Guest Feature: HASNA
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This week marked 20 years since the US invasion of Iraq. I want to share some powerful and important stories and perspectives reflecting on what transpired and the time since:
The Iraq I Never Knew - Salwan Georges, The Washington Post
20 Years After US Invasion, Iraq Faces Cascading Climate and Water Crises - Mike Ludwig, Truthout
The 2003 U.S. invasion of Iraq brought terrorism to my country, Iraqi author says - Leila Fadel and Sinan Antoon, NPR
U.S. veterans won justice for burn pit exposure. Iraqis were forgotten. - Louisa Loveluck and Mustafa Salim, The Washington Post
Iraq war: I was tortured at Abu Ghraib. After 20 years, I'm still seeking justice - Salah Al-Ejaili, Middle East Eye
How Iraq’s children of war found their voice - Louisa Loveluck and Mustafa Salim, The Washington Post
There are, of course, many others I encourage everyone to read and process.
Thank you, friends. Let’s go ahead and get right into it. I am so excited to introduce this week’s guest feature: HASNA!
HASNA is an R&B solo artist whose work is inspired by underground R&B, hip-hop with a twist of soul and jazz. As a self-taught artist, she has collaborated with numerous beat makers, developed her own production and engineering skills to find her sound. Versatile, independent and creative HASNA is involved in every step of her music making. She independently writes, records, vocally produces, conducts her photoshoots and music videos.
Everyone should be paying attention to HASNA because she is coming in full force! Her two singles, “Sun Goes Down” and “Lost Woods” are two beautiful, sultry songs where she showcases her lyrical abilities in French and English. Something that always fascinates me is where artists draw their inspiration from or what they listen to—and let me tell y’all, HASNA has such a thoughtful and eclectic taste in music:
1. What is your favorite song right now?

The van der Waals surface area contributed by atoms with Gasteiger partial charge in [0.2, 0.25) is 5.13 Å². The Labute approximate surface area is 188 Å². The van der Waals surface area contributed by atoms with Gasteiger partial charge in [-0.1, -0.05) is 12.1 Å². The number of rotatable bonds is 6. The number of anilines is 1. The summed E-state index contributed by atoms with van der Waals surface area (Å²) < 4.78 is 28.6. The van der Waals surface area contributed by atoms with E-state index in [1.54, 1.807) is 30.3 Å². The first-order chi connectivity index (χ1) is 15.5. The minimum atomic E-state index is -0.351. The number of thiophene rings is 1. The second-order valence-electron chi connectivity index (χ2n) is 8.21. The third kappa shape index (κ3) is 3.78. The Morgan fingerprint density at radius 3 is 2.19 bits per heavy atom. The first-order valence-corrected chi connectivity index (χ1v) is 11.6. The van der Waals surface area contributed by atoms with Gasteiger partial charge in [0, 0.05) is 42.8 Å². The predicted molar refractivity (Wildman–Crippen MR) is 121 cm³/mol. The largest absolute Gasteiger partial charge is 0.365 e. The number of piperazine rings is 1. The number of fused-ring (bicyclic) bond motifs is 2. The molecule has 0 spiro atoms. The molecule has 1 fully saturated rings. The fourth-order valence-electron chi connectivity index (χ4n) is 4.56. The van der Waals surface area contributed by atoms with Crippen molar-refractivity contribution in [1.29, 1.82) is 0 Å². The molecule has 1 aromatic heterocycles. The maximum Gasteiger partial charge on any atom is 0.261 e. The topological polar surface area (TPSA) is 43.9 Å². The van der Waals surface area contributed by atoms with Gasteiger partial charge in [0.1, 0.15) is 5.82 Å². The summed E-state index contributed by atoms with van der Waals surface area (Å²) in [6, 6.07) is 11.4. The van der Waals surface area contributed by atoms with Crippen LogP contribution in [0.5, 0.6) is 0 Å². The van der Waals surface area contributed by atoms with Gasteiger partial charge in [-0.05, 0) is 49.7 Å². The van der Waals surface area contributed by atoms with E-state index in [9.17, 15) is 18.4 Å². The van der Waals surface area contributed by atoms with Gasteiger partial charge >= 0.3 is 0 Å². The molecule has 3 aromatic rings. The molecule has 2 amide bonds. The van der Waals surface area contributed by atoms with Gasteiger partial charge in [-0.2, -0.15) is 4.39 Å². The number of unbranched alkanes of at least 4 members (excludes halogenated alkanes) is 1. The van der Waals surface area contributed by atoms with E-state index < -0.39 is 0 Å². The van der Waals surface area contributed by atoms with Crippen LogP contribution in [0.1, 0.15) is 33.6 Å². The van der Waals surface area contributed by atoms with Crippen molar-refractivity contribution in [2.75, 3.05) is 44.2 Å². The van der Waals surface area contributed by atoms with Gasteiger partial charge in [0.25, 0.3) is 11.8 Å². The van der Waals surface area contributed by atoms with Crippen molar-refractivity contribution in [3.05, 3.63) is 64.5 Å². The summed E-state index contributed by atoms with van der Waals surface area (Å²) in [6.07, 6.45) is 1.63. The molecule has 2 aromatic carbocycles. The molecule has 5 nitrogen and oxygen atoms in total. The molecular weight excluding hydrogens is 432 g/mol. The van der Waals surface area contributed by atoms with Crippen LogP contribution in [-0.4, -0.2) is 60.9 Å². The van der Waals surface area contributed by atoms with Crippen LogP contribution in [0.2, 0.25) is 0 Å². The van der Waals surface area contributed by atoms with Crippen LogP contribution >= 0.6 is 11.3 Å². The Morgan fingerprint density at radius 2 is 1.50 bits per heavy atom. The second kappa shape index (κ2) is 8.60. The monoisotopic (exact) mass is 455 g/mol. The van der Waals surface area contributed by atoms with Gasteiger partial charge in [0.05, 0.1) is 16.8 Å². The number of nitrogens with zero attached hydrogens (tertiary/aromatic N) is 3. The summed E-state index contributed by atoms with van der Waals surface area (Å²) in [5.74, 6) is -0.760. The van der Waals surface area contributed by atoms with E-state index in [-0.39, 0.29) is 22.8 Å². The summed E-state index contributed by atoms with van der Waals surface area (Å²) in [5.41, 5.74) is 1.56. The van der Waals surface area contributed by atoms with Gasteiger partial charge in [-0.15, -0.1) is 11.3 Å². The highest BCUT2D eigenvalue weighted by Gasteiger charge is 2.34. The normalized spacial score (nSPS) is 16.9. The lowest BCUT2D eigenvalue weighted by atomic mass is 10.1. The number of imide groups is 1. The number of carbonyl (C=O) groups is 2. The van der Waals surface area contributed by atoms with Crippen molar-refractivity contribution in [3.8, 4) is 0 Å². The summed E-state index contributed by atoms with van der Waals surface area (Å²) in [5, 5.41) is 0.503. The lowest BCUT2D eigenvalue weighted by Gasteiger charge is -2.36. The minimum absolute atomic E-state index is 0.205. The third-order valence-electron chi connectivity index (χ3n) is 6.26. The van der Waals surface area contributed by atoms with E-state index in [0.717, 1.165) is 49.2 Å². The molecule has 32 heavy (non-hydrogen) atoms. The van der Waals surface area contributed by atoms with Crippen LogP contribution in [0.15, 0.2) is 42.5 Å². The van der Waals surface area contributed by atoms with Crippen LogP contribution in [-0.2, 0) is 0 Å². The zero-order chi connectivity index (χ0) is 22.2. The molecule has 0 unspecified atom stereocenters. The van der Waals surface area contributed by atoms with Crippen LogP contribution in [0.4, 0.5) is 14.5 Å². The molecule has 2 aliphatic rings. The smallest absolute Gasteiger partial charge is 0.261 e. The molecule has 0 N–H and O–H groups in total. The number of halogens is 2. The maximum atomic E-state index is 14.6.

The past year has been marked by my love for the new wave of rappers in France. Recently, one of my favourites released an incredible body of work "Il me ressemble pas non plus" by Khali. I could go on for hours about this artist but I'll just really recommend listening and watching "Le monde est à toi" - my favourites of the album change every single week but there are bangers, sad songs, experimental ones.
2. What’s your go-to song for all your feels?
If I really want to get in my feelings or put a soundtrack to my sad days, my absolute go to is a song with strong vocals and instrumentals. I've been listening to “My Mind” by Yebba for months now and it still moves me the exact same way.
3. Name a song that reminds you of home.
Ok this one is actually difficult because I actually can't really tell. It changes so much with time, but at the moment I would say “Abdel Kader” by Khaled and the live 1999 version of Alaoui by the ONB (orchestre national de barbes). I just adore live music from the region from hanging out in the house with it playing on TV to weddings. It just never misses.
4. Name a song you know all the words to.
If you know me you know I have loved Doja Cat for a very long time. To be honest I know most of her discography by heart but my absolute favourite will have to be “Streets”. If you're trying to get my attention just put that on and I'll stop what I am doing.
5. Name a song that gets you really hype and ready to go.
I discovered Nathy Peluso a few years ago with her track Corashe and fell in love with her. Again, that's a hard choice but my absolute go to's are “Mafiosa” and “Sana Sana”. She is so incredibly versatile in the use of her voice, she flows and brings movement in every single song. It's quite literally impossible to not move along with those on.
Big shout out to HASNA for joining and sharing her song selections! All of HASNA’s songs will be included in this week’s playlist, so be sure to take a listen. Make sure you follow HASNA on Instagram and Twitter and go listen to her music immediately!
HASNA did want to include this shout out as well:
What I’m Listening To
🎧 Middle Eastern, North African, & Diaspora Flows 🎧
This State - Layal
Yalli hawak - Asmahan
Lii - Samara
Mistaniyak - Norhan
Je sais que t’as mal - Oussama
El 3asefa - Abyusif
El Hob Kokh w Elakh Fakh - Essam Sasa
Bombonera - NEGAPHONE
Gazing - Neemz
Darouha Biya - Cheb Djalil
Sadou Aalia El Bab - Artmasta featuring Mohamed Al Saqri
23 - Shmakh
Dollar - Nubi
Obsessed - Zahraa
Mesabek - Shahyn
FOG - Vortex
Bayda - Islem-23
DARBET BAR2 - Hady Moamer featuring Solty
S12 - TIF featuring Flenn
Betnuj - Nuj featuring Elos Byuri
🎤 Latinx & Hispanic Vibes 🎤
En Bajita - Justin Quiles featuring Natti Natasha and Omar Courtz
CELOS - Myke Towers featuring J Balvin
Canciones Tristes - Daniela Spalla
¿Comó Es Que Tú? - Ela Taubert
Sin Yolanda - Zuaraz featuring Gutinho
7 Veces - TINI
Ya No Puedo - Nohemy
Sin Ropa - Sie7e
Agüita de Coco - Alex Cuba featuring Butera Knowless
Promesa - ROSALÍA & Rauw Alejandro
🎼 Other Good Music 🎼
Again - Lenny Kravitz
Temporary - 6LACK featuring Don Toliver
Fallen - Mýa
on the pisces moon - Yaya Bey
Demon Time (Remix) - Alex Vaughn featuring Ari Lennox
Candy Necklace - Lana Del Rey featuring Jon Batiste
SWITCH - DESTIN CONRAD